The Fight Against Anti-Semitism: Carin Mrotz of Minneapolis Breaks Out the Cleaning Supplies.

Author:Lahm, Sarah
 
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The large, red swastika spray-painted onto a Minneapolis garage door in November 2016 was not even drawn correctly.

Half of its loopy, lurid arms bent right; the others, nearly touching, bent left, lacking the ironclad symmetry of the iconic Nazi symbol. Yet it appeared on a garage door on the city's north side just days after Donald Trump was elected President of the United States. A photo of it was posted on social media. That's how Carin Mrotz first became aware of it.

"I saw it on Facebook early in the morning," recalls Mrotz, a longtime north Minneapolis resident who works for Jewish Community Action, a local justice advocacy group. She was headed to a mall in the suburbs to walk a picket line in solidarity with striking retail janitorial workers, and couldn't do anything about it right away. But as she headed back to Minneapolis, she couldn't stop thinking about the "giant swastika" and the threatening message it sent.

So she jumped into action. Mrotz bought cleaning supplies from a local shop and headed to the defaced garage with an activist friend, Wintana Melekin, who had called to offer her help. Melekin remembers Mrotz fearlessly striding up to the front door of the house that went with the garage, looking for someone to talk to about the swastika. No one answered her knock; the house was vacant. Still, without waiting for the Minneapolis police to show up, Mrotz and Melekin scrubbed the garage clean.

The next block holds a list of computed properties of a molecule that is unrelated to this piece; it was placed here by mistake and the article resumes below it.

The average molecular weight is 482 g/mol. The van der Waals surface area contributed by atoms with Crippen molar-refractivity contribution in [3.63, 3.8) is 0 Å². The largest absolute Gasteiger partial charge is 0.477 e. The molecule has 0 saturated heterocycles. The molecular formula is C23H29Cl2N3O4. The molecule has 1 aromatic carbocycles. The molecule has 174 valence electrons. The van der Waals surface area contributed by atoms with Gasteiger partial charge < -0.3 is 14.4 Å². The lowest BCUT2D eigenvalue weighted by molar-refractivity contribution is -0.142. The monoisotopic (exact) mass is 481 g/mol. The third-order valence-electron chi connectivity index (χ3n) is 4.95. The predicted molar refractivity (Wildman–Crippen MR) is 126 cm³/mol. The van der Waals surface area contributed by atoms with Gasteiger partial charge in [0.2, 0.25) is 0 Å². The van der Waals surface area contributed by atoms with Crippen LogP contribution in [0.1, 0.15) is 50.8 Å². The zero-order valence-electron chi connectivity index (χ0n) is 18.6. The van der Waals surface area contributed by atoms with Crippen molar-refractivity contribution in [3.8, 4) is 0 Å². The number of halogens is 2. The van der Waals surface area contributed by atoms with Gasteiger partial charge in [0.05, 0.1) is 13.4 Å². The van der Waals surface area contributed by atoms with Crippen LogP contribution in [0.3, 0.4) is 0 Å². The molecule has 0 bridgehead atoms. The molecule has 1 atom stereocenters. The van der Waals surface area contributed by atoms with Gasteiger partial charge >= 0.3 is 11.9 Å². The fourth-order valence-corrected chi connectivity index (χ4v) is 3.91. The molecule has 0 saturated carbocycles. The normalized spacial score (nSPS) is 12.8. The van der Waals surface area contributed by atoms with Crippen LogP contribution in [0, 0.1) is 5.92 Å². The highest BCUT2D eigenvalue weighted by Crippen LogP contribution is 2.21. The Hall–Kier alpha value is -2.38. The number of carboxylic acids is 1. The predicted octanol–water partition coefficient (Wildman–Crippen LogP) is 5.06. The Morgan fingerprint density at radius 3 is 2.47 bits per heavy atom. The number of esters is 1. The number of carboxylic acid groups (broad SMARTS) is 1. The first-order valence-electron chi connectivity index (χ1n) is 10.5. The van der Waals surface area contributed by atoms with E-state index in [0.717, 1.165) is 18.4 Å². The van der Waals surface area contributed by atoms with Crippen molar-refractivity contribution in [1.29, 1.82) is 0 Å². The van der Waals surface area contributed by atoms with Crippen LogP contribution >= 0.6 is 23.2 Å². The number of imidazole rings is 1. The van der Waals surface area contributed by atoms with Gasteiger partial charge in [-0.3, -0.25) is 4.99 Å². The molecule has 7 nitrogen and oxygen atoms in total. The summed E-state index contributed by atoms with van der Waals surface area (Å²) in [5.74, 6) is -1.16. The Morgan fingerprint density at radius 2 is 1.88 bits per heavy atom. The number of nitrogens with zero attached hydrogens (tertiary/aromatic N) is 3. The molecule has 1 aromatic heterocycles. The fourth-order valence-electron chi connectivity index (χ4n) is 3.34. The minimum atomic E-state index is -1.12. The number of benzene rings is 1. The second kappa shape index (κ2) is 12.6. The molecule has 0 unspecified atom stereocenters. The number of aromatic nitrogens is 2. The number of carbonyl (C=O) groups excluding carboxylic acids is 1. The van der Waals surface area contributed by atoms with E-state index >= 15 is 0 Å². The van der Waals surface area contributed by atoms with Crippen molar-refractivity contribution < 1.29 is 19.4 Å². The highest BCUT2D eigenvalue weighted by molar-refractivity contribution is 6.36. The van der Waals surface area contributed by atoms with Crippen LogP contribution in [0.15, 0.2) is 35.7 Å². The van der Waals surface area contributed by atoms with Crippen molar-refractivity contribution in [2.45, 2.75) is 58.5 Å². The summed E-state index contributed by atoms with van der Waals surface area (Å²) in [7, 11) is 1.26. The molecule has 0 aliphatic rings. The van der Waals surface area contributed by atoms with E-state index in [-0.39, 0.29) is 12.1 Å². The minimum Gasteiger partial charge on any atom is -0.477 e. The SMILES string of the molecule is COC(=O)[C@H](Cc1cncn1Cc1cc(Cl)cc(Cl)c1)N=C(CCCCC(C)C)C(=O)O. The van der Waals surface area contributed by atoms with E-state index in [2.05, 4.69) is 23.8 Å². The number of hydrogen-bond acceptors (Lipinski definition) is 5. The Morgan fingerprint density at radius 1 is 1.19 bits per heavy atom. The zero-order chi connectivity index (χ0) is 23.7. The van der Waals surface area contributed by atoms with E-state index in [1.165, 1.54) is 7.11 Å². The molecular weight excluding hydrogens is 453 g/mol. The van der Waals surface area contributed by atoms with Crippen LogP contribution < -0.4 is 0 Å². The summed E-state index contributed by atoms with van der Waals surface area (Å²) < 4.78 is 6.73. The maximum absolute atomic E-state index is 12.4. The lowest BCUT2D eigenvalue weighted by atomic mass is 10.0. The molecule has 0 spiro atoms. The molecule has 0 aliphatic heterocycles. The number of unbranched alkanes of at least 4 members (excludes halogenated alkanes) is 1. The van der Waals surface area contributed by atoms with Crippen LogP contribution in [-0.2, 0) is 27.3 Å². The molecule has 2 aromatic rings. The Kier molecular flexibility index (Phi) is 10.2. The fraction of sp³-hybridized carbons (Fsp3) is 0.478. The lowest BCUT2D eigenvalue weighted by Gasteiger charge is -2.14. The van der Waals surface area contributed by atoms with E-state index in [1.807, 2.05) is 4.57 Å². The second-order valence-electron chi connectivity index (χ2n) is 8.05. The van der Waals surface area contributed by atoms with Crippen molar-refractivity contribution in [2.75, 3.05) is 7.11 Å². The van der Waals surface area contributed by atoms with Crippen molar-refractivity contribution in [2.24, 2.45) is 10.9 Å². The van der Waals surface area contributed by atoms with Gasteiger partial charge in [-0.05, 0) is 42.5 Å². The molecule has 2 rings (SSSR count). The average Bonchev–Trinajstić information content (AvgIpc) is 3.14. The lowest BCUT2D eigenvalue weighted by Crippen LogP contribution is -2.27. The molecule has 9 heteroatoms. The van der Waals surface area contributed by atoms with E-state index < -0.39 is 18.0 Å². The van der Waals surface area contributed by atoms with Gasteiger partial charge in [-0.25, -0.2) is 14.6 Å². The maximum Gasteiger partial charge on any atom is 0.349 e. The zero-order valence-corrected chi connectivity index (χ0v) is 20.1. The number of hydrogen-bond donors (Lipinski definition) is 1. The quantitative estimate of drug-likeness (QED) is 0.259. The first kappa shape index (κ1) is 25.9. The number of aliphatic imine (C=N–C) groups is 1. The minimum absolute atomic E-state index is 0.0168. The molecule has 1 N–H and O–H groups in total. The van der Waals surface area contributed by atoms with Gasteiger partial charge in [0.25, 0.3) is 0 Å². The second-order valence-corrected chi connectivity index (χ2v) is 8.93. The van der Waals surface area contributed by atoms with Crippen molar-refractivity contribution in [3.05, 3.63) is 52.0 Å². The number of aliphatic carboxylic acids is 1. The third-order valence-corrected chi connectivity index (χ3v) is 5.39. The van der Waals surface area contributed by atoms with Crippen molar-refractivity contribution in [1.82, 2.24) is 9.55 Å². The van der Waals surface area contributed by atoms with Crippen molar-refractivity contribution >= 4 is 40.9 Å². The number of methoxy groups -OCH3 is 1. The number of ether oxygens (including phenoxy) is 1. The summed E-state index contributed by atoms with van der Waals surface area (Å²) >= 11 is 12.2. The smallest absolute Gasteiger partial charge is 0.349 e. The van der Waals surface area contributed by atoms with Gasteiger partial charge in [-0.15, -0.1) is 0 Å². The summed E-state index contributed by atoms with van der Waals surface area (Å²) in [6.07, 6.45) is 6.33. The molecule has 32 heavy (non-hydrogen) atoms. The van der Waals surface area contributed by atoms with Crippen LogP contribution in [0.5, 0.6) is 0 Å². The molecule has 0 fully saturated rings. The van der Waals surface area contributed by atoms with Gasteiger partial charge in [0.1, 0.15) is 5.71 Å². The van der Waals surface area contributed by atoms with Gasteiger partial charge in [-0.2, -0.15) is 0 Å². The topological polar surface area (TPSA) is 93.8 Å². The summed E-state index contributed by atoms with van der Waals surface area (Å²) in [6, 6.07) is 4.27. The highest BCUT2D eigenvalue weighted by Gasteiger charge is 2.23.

First, they took pictures, documenting the before and after scene. "Last night someone spray-painted a Swastika on a home in north Minneapolis," Melekin wrote. She posted the photos on Twitter, declaring that she and Mrotz had since gotten "rid of it." Melekin added a hashtag: #ResistHate. Quickly, they realized just how hard it is to resist hate on Twitter.

The photos of the clumsily painted swastika became instant fodder for neo-Nazis active on social media, who accused Mrotz and Melekin of painting it themselves. Far-right provocateur Gavin McInnes, a prominent Fox News talking head and co-founder of Vice magazine with a track record of spewing hate and downplaying the Holocaust, weighed in on Twitter a few days after the incident. Linking to Melekin's before and after tweet, McInnes alerted his hundreds of thousands of followers to the incident. "Fuck up your hate crime hoax?" McInnes prodded. "No problem! Make fixing it part of the hoax!"

McInness accusation was retweeted more than one thousand times and became a jumping off...

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